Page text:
Bright outlook for Self-managed Super Fund Advisers

  • Staff Reporter | July 18, 2019
What is an SMSF

An SMSF Adviser is a specialist financial planner who provides clients with advice on self-managed super funds. This covers helping them to determine the suitability of the SMSF option, establishing the fund and participating in its ongoing management.  

SMSF advisers have specialist knowledge of the legal and compliance requirements around SMSFs – for example, how clients can purchase investment properties using their accumulated superannuation, the rules for being an Australian superannuation fund, and the special auditing needs of an SMSF.
In addition, SMSF advisers offer their advice as financial planners to determine an investment strategy for the fund based on the client's current situation, finances and lifestyle, future plans and earning potential, their goals for living off the fund in retirement, and their openness to engaging with risk.
SMSF advisers can also help clients understand the benefits, obligations and responsibilities associated with having an SMSF or being an SMSF trustee.

It’s a growth industry

The SMSF sector now accounts for close to 600,000 superannuation funds, representing more than one million members with almost $7 billion in funds under management, approximately one-third of Australia's $2.3 trillion in superannuation savings. 


That’s huge! In the four years leading up to 2017, the number of consumers who invested their retirement savings in SMSFs has increased by close to 30 percent, with this trend looking to continue.
With so many customers and funds under management, there are great opportunities for a career as an SMSF adviser.

SMSF Overview - the industry

It’s a complicated business

Setting up and managing an SMSF can be complicated! Members of the fund will need to create a trust, appoint trustees, register the SMSF, manage the fund reporting and decide on how they’ll invest the funds under management. That’s a lot for your average person with limited financial experience.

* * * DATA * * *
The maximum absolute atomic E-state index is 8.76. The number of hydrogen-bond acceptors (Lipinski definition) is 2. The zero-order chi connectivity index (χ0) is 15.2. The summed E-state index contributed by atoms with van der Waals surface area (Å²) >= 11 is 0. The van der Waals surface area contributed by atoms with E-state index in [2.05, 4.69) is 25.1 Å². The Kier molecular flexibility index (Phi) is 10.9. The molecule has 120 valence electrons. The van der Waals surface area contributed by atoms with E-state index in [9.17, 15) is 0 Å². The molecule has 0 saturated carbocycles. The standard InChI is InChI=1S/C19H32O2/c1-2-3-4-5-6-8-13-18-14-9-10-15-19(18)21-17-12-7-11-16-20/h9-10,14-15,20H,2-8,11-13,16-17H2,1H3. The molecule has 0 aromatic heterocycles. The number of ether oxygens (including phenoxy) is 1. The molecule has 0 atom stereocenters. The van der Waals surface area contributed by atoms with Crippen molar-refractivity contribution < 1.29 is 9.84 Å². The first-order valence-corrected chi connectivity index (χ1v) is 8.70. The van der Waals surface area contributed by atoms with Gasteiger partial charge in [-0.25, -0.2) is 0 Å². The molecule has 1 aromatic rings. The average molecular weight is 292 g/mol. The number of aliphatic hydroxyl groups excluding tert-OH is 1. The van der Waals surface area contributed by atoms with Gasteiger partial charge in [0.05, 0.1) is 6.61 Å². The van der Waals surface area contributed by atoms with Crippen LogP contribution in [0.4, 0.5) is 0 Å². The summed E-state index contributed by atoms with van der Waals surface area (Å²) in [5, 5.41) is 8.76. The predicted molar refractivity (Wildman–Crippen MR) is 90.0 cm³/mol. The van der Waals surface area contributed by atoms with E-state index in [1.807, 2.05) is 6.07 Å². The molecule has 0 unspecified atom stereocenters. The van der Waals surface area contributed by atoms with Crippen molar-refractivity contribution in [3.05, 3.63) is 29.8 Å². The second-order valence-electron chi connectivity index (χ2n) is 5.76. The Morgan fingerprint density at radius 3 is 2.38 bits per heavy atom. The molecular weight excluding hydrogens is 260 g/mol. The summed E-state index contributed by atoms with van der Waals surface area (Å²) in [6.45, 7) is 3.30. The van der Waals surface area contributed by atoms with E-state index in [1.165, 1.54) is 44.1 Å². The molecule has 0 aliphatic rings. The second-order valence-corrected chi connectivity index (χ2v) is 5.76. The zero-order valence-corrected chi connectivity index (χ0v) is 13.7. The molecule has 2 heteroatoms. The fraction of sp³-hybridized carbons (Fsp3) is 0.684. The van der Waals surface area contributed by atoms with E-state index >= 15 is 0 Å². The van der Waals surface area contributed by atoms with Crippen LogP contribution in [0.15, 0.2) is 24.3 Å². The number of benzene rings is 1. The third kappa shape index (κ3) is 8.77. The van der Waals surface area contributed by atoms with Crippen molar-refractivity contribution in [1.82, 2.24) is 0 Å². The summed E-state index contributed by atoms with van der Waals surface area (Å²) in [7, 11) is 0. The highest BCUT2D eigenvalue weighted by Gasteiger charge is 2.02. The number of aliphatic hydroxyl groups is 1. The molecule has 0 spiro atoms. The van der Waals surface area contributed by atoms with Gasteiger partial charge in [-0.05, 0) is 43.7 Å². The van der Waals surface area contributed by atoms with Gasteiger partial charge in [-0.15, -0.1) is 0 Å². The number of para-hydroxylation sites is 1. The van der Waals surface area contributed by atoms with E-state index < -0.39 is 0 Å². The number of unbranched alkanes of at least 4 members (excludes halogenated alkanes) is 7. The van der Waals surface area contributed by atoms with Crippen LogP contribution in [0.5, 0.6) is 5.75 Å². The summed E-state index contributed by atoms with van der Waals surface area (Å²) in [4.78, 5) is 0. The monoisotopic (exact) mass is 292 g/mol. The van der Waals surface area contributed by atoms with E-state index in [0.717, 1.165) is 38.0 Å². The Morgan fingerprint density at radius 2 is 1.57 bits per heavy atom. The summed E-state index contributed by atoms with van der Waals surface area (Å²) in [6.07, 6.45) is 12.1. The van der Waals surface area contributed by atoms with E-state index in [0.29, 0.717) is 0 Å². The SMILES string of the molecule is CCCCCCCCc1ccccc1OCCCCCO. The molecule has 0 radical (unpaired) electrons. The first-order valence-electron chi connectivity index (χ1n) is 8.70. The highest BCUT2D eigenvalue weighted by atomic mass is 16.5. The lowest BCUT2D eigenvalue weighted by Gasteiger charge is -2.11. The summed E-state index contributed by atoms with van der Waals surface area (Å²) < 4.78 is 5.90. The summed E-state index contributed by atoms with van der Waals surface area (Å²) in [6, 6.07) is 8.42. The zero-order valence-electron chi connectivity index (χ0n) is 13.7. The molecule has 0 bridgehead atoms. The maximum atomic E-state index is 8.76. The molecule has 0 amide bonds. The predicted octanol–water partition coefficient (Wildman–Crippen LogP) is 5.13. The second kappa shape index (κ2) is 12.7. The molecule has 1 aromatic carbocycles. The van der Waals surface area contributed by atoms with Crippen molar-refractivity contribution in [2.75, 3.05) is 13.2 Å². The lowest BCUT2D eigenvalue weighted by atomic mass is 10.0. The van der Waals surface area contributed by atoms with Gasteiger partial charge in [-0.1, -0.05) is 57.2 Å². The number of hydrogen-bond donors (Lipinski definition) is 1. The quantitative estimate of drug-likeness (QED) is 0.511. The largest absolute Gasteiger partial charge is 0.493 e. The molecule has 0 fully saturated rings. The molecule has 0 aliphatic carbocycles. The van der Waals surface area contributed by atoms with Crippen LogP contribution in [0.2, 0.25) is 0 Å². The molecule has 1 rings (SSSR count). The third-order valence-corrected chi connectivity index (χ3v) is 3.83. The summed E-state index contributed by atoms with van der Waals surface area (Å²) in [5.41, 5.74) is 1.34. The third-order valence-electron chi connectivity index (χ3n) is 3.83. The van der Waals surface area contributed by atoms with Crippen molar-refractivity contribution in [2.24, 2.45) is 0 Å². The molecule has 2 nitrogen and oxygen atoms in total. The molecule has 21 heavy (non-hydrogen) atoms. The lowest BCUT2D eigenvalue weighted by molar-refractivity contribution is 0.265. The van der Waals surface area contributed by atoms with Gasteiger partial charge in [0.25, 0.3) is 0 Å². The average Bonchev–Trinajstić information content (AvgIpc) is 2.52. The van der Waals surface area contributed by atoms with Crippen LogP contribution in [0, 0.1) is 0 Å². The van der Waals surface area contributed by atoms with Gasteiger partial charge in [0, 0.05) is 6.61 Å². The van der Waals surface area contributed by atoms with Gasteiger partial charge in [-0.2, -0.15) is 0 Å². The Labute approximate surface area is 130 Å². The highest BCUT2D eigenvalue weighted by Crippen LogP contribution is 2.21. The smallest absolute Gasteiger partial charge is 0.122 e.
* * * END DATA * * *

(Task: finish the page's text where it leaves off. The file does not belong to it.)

Many SMSF trustees turn to professionals for help, especially once they realise how much work is involved in managing an SMSF — and how hard the Australian Taxation Office (ATO) can come down on SMSF trustees who get it wrong.
Since 2015, the ATO has held significant administrative powers over SMSFs, and trustees can be made personally liable for breaches by the fund. The ATO regularly penalises trustees for failing to meet regulatory requirements. Common infringements are seen in areas like loans, borrowings, sole purpose breaches, in-house assets, and arms-length and related party investments. Penalties can range from $850 to $10,200.

Who can give SMSF advice?

In Australia, to give customers tailored SMSF advice, you’ll need to be a trained and accredited financial planner, or (for certain kinds of advice) an accountant operating under an Australian Financial Services (AFS) licence. There are many different pathways available for people looking at a career in financial planning, but a focus on superannuation places you ahead of the pack when it comes to providing SMSF advice to consumers. 
There is a range of registered training organisations (RTO) who can help you take the first steps towards a career as an SMSF adviser – check out your options today!